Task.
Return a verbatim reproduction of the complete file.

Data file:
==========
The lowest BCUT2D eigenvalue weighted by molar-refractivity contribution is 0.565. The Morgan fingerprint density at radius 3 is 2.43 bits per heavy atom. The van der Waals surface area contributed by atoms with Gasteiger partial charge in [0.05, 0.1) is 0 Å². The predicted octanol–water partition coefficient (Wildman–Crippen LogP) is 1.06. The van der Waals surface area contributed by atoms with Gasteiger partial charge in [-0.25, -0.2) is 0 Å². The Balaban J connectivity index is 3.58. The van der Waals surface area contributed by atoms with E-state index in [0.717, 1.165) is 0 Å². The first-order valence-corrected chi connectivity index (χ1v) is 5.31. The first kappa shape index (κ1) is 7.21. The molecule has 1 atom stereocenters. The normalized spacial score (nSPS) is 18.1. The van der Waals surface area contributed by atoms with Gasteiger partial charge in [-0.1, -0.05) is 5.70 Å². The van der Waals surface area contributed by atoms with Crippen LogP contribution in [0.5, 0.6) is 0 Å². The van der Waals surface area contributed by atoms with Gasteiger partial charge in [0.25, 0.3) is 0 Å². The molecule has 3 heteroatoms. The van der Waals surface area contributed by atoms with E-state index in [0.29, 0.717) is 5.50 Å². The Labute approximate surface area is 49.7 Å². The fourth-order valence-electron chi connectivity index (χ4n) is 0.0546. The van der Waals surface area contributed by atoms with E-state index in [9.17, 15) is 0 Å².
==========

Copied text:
The lowest BCUT2D eigenvalue weighted by molar-refractivity contribution is 0.565. The Morgan fingerprint density at radius 3 is 2.43 bits per heavy atom. The van der Waals surface area contributed by atoms with Gasteiger partial charge in [0.05, 0.1) is 0 Å². The predicted octanol–water partition coefficient (Wildman–Crippen LogP) is 1.06. The van der Waals surface area contributed by atoms with Gasteiger partial charge in [-0.25, -0.2) is 0 Å². The Balaban J connectivity index is 3.58. The van der Waals surface area contributed by atoms with E-state index in [0.717, 1.165) is 0 Å². The first-order valence-corrected chi connectivity index (χ1v) is 5.31. The first kappa shape index (κ1) is 7.21. The molecule has 1 atom stereocenters. The normalized spacial score (nSPS) is 18.1. The van der Waals surface area contributed by atoms with Gasteiger partial charge in [-0.1, -0.05) is 5.70 Å². The van der Waals surface area contributed by atoms with Crippen LogP contribution in [0.5, 0.6) is 0 Å². The van der Waals surface area contributed by atoms with Gasteiger partial charge in [0.25, 0.3) is 0 Å². The molecule has 3 heteroatoms. The van der Waals surface area contributed by atoms with E-state index in [0.29, 0.717) is 5.50 Å². The Labute approximate surface area is 49.7 Å². The fourth-order valence-electron chi connectivity index (χ4n) is 0.0546. The van der Waals surface area contributed by atoms with E-state index in [9.17, 15) is 0 Å².